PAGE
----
Pros: Cynthia Lord’s many fans will not be disappointed with her latest work. Once again, she portrays a sympathetic cast of characters faced with realistic dilemmas of growing up.
Cons: Be careful that you don’t get caught without a box of Kleenex as you navigate your way through the last few chapters.
Published by Boyds Mills Press
Summary: Did you know that some scientists think octopuses may be as smart as dogs? Or that if it’s an octopus’s beak can fit through an opening, the rest of its body can, too? These are just a couple of the amazing facts about this unique animal you’ll learn in Laurence Pringles latest entry in his Strange and Wonderful series. Many aspects of the octopus’s brief (usually less than a year) life are covered here, including eating, protection, different types, intelligence, and reproduction.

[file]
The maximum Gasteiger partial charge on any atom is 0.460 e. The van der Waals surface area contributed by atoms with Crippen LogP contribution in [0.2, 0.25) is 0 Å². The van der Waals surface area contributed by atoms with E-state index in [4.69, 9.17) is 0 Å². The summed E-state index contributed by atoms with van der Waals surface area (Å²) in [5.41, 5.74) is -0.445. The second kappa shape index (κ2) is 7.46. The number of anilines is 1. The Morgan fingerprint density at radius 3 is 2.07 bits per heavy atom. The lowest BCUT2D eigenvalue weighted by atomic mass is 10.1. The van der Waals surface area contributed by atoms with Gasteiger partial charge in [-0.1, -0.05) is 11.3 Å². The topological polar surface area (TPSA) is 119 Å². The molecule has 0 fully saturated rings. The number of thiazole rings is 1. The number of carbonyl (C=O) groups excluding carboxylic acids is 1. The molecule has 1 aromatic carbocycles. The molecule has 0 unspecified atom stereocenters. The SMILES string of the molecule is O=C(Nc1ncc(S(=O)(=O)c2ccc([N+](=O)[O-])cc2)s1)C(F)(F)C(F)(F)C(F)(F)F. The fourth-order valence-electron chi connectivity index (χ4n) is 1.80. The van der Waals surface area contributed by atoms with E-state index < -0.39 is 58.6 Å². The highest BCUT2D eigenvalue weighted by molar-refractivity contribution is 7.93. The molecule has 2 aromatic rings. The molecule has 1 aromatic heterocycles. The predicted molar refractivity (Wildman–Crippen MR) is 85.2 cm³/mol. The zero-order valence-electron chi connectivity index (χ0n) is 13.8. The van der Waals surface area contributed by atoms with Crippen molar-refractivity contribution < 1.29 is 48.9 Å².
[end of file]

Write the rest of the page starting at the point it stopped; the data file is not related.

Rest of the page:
Pros: Students could write a very complete report using this book. The information is engagingly presented, illuminated by beautiful detailed illustrations on every page.
Cons: Although the cover looks like a primary-grade picture book, this is probably more appropriate for upper elementary or possibly even middle school students.